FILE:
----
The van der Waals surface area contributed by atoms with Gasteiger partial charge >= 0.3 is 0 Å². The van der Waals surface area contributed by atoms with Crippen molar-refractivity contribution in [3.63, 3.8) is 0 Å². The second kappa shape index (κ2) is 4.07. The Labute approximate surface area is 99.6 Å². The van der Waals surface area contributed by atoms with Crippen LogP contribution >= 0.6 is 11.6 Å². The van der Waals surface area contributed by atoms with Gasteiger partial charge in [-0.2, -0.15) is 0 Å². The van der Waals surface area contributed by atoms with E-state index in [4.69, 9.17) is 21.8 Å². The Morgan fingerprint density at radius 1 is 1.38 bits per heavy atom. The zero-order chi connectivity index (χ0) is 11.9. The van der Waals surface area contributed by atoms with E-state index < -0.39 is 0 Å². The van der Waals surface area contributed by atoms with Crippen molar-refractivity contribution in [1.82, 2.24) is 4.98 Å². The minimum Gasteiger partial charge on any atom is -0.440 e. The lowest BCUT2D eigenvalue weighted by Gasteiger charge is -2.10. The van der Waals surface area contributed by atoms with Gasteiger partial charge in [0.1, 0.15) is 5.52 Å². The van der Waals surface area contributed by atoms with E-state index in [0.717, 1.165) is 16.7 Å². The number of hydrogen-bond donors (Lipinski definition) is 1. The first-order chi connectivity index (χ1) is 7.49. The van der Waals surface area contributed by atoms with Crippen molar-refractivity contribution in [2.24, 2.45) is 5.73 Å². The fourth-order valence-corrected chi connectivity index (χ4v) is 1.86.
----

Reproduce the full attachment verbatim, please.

The van der Waals surface area contributed by atoms with Gasteiger partial charge >= 0.3 is 0 Å². The van der Waals surface area contributed by atoms with Crippen molar-refractivity contribution in [3.63, 3.8) is 0 Å². The second kappa shape index (κ2) is 4.07. The Labute approximate surface area is 99.6 Å². The van der Waals surface area contributed by atoms with Crippen LogP contribution >= 0.6 is 11.6 Å². The van der Waals surface area contributed by atoms with Gasteiger partial charge in [-0.2, -0.15) is 0 Å². The van der Waals surface area contributed by atoms with E-state index in [4.69, 9.17) is 21.8 Å². The Morgan fingerprint density at radius 1 is 1.38 bits per heavy atom. The zero-order chi connectivity index (χ0) is 11.9. The van der Waals surface area contributed by atoms with E-state index < -0.39 is 0 Å². The van der Waals surface area contributed by atoms with Crippen molar-refractivity contribution in [1.82, 2.24) is 4.98 Å². The minimum Gasteiger partial charge on any atom is -0.440 e. The lowest BCUT2D eigenvalue weighted by Gasteiger charge is -2.10. The van der Waals surface area contributed by atoms with Gasteiger partial charge in [0.1, 0.15) is 5.52 Å². The van der Waals surface area contributed by atoms with E-state index in [0.717, 1.165) is 16.7 Å². The number of hydrogen-bond donors (Lipinski definition) is 1. The first-order chi connectivity index (χ1) is 7.49. The van der Waals surface area contributed by atoms with Crippen molar-refractivity contribution in [2.24, 2.45) is 5.73 Å². The fourth-order valence-corrected chi connectivity index (χ4v) is 1.86.